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Published: Tuesday, August 19, 2014, 12:01 a.m.

Mason jars: They’re also for canning

  • Preserves from Linda Ziedrich are shown at her home in Scio, Ore. Ziedrich grew up canning with her mother, but it was after she started doing it on h...

    AP

    Preserves from Linda Ziedrich are shown at her home in Scio, Ore. Ziedrich grew up canning with her mother, but it was after she started doing it on her own that the bug really bit her — she started exploring all manner of pickled and fermented foods, from sauerkraut to kimchee to dilly beans, and learned to make jams without adding commercial pectin.

It was the last line that caught my attention. Kelsey, whose company markets Ball brand home canning jars, wrote, “After all, in addition to wedding décor and DIY (Do It Yourself) crafts, mason jars’ original purpose was for home canning!”
Well, of course. Most of us know that mason jars are for canning food (with the exception of those who might need to look up “what is home canning?” on their iPhones.)
Mason jars can be used for other tasks, I acknowledge. Like the cute little green (2014 Limited Edition) Ball jars with screw-on solar light lids that illuminate the steps on my front porch..
All of this is to say that August 16 was International Can-it-Forward Day. A day, say organizers, to celebrate the joys of fresh preserving.
Why would we want to spend time canning our own food? One reason is to preserve fresh produce when it is at its peak of ripeness. Such as when your apricot tree is dripping with more fruit than you can eat or give away.
And contrary to what we might assume, properly canned food retains much of its original nutritional value. A 2012 study published in the Journal of the Science of Food and Agriculture found comparable nutrient quality for canned peaches and fresh peaches. And the preserved peaches largely maintained their nutrient content after being stored for three months.
Different foods require different canning methods, however. High acid foods such as fruit, jams, jellies, salsa, and pickles are the easiest to preserve, say experts. Jars filled with these foods require boiling in a 212 degree F water bath for a specified time.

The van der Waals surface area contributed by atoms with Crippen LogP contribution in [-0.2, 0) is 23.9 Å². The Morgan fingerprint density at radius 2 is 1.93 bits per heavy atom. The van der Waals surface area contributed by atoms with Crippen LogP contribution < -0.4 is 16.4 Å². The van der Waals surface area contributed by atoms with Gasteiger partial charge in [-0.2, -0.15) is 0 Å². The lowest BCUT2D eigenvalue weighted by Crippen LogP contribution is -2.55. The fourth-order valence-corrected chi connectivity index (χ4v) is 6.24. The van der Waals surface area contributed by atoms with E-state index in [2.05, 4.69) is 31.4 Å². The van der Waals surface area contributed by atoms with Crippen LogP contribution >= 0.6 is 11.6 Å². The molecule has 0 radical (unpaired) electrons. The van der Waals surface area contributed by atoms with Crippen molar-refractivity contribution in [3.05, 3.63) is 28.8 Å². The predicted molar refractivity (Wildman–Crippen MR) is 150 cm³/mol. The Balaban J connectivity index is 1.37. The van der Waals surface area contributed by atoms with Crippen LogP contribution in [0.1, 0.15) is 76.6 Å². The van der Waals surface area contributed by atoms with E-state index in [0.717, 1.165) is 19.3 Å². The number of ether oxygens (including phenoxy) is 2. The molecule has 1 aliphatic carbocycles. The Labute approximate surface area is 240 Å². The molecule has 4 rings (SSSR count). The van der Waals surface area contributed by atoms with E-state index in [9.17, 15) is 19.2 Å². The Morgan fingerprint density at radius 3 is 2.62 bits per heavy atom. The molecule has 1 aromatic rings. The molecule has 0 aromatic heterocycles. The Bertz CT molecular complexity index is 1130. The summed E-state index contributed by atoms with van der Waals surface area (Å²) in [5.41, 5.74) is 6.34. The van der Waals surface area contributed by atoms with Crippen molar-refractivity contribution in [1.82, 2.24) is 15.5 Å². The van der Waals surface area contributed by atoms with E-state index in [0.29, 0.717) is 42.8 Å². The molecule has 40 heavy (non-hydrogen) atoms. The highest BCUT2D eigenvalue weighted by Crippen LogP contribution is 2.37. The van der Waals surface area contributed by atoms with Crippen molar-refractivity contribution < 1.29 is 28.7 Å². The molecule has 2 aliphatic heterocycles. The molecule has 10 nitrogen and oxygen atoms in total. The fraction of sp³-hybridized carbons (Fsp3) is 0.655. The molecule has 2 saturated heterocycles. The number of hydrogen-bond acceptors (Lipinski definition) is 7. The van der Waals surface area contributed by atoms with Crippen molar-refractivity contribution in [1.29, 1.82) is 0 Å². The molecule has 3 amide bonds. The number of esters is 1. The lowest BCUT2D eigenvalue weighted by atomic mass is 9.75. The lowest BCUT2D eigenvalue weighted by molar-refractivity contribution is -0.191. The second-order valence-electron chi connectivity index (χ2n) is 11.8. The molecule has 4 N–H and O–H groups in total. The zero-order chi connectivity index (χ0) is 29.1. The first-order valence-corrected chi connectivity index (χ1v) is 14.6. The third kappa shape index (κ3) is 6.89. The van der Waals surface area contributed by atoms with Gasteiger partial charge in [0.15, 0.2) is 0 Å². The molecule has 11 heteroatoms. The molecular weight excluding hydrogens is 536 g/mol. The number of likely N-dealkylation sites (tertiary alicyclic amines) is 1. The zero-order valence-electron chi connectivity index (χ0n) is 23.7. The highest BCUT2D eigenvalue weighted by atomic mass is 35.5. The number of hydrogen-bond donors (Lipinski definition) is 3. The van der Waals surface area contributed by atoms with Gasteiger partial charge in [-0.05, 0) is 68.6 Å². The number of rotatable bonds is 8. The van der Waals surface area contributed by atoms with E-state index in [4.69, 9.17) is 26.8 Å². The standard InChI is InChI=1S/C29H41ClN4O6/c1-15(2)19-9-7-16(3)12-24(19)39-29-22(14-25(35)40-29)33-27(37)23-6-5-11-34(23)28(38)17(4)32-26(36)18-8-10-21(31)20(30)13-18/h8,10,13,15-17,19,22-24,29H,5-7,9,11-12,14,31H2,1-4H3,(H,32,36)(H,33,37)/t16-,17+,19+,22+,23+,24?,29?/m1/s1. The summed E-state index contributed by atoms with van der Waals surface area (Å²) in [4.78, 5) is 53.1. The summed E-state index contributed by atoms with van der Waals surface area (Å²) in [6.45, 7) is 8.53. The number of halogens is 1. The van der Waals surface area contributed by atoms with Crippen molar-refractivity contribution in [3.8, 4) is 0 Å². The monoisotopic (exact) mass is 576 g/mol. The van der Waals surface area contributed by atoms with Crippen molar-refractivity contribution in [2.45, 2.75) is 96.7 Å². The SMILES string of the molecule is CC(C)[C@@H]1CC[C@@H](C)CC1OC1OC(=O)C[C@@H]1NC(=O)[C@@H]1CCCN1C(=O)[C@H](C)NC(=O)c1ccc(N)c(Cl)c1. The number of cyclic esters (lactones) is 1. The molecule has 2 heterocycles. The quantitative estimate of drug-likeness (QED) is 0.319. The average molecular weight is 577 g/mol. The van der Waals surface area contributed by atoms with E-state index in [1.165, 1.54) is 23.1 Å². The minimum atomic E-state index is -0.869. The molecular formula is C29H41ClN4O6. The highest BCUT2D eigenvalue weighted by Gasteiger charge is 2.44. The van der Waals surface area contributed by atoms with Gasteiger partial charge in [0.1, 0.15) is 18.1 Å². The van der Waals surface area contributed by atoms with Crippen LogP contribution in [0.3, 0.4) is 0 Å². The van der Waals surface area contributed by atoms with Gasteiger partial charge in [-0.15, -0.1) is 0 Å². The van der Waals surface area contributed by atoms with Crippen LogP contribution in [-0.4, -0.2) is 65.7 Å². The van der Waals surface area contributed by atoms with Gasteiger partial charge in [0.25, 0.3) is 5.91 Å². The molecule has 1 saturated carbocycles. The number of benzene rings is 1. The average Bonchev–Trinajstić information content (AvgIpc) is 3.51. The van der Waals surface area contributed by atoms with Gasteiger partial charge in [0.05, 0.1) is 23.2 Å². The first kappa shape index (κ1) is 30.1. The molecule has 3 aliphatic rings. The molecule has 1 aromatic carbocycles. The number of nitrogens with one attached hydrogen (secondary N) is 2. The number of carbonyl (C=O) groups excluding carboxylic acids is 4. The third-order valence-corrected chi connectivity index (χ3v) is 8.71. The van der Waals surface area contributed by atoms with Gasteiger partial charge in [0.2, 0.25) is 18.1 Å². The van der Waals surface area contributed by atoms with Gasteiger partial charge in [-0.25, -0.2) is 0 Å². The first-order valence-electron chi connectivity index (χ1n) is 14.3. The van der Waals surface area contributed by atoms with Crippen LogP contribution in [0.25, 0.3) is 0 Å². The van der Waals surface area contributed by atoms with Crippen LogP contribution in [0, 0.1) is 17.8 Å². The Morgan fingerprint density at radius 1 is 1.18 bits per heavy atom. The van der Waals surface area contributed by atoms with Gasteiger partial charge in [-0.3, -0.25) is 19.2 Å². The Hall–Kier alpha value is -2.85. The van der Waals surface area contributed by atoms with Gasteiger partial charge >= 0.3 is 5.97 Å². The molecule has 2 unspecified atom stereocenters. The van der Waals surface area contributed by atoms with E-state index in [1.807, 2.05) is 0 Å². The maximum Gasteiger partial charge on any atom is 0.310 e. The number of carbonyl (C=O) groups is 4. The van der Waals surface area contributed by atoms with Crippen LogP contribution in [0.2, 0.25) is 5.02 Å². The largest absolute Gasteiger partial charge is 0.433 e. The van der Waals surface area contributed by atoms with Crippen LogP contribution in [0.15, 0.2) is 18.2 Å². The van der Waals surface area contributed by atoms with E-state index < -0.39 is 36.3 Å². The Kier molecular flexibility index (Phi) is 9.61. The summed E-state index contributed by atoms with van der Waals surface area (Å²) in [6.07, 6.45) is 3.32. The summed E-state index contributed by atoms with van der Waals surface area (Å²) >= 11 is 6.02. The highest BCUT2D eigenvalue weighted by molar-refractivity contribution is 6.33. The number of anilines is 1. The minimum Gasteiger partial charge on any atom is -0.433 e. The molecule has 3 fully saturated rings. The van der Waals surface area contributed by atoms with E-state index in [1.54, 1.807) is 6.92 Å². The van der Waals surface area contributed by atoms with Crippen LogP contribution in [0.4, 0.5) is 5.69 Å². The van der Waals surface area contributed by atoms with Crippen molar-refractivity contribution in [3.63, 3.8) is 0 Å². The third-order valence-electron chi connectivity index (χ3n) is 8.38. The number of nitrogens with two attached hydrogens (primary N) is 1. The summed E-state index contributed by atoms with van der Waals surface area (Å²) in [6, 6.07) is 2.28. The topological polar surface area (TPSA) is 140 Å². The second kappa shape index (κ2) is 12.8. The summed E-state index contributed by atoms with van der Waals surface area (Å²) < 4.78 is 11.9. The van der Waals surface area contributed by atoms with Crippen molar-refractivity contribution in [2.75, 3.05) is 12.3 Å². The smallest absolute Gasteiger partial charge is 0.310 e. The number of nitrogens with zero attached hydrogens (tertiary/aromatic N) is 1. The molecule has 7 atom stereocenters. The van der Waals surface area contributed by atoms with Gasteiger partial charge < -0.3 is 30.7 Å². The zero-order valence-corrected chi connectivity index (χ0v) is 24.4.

Low acid foods such as vegetables, meat and seafood require special handling to eliminate the risk for the deadly bacteria Clostridium botluium. These foods therefore require processing at a higher temperature (240 degrees F) which requires pressure cooking.
Best time to preserve food? During peak harvest season. And most of us are pretty much there right now, according to Ball brand’s Harvesting and Fresh Preserving Guide.
So I asked Kelsey to give me some tips for canning fruit that might encourage me to get my jars off the porch and into the kitchen.
“Certainly!” she replied.
1. Prepare your gear. Wash your jars in warm soapy water or in a dishwasher. Then keep them warm in simmering water. Fill a separate stockpot with water and bring to a simmer.
2. Select and prepare recipe. One of the benefits of fresh preserving is that you can select your own recipe and have more control over your foods. Fill each jar with prepared food. Remove air bubbles, wipe the rims and twist on the lids and bands.
3. Preserve your food. Once you’ve filled your jars, simply place them into a canning rack. Bring the water to a steady boil and boil jars for the time specified in the recipe. Once jars have been processed, allow jars to cool for 12-24 hours.
And by the way, I was reminded that my pretty green canning jars have no special nutritional advantage over clear jars. However, they do make pickles and asparagus look especially delicious. That got my attention.
Barbara Quinn is a registered dietitian and certified diabetes educator at the Community Hospital of the Monterey Peninsula. Email her at bquinnchomp.org.
Story tags » Food

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